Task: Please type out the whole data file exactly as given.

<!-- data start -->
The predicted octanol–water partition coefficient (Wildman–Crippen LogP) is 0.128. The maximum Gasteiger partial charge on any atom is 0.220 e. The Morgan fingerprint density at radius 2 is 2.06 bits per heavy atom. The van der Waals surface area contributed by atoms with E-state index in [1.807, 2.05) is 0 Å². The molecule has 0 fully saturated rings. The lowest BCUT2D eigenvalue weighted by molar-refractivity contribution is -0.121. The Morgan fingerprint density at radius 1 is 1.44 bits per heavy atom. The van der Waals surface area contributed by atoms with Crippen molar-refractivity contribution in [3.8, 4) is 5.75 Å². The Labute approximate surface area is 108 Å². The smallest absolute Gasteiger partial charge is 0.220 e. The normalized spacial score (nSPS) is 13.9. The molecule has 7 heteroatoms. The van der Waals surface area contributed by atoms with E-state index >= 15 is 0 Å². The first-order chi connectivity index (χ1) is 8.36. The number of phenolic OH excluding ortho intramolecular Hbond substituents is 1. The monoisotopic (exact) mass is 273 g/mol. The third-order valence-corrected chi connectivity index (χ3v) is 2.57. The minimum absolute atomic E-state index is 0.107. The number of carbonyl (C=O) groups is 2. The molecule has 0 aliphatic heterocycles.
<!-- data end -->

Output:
The predicted octanol–water partition coefficient (Wildman–Crippen LogP) is 0.128. The maximum Gasteiger partial charge on any atom is 0.220 e. The Morgan fingerprint density at radius 2 is 2.06 bits per heavy atom. The van der Waals surface area contributed by atoms with E-state index in [1.807, 2.05) is 0 Å². The molecule has 0 fully saturated rings. The lowest BCUT2D eigenvalue weighted by molar-refractivity contribution is -0.121. The Morgan fingerprint density at radius 1 is 1.44 bits per heavy atom. The van der Waals surface area contributed by atoms with Crippen molar-refractivity contribution in [3.8, 4) is 5.75 Å². The Labute approximate surface area is 108 Å². The smallest absolute Gasteiger partial charge is 0.220 e. The normalized spacial score (nSPS) is 13.9. The molecule has 7 heteroatoms. The van der Waals surface area contributed by atoms with E-state index >= 15 is 0 Å². The first-order chi connectivity index (χ1) is 8.36. The number of phenolic OH excluding ortho intramolecular Hbond substituents is 1. The monoisotopic (exact) mass is 273 g/mol. The third-order valence-corrected chi connectivity index (χ3v) is 2.57. The minimum absolute atomic E-state index is 0.107. The number of carbonyl (C=O) groups is 2. The molecule has 0 aliphatic heterocycles.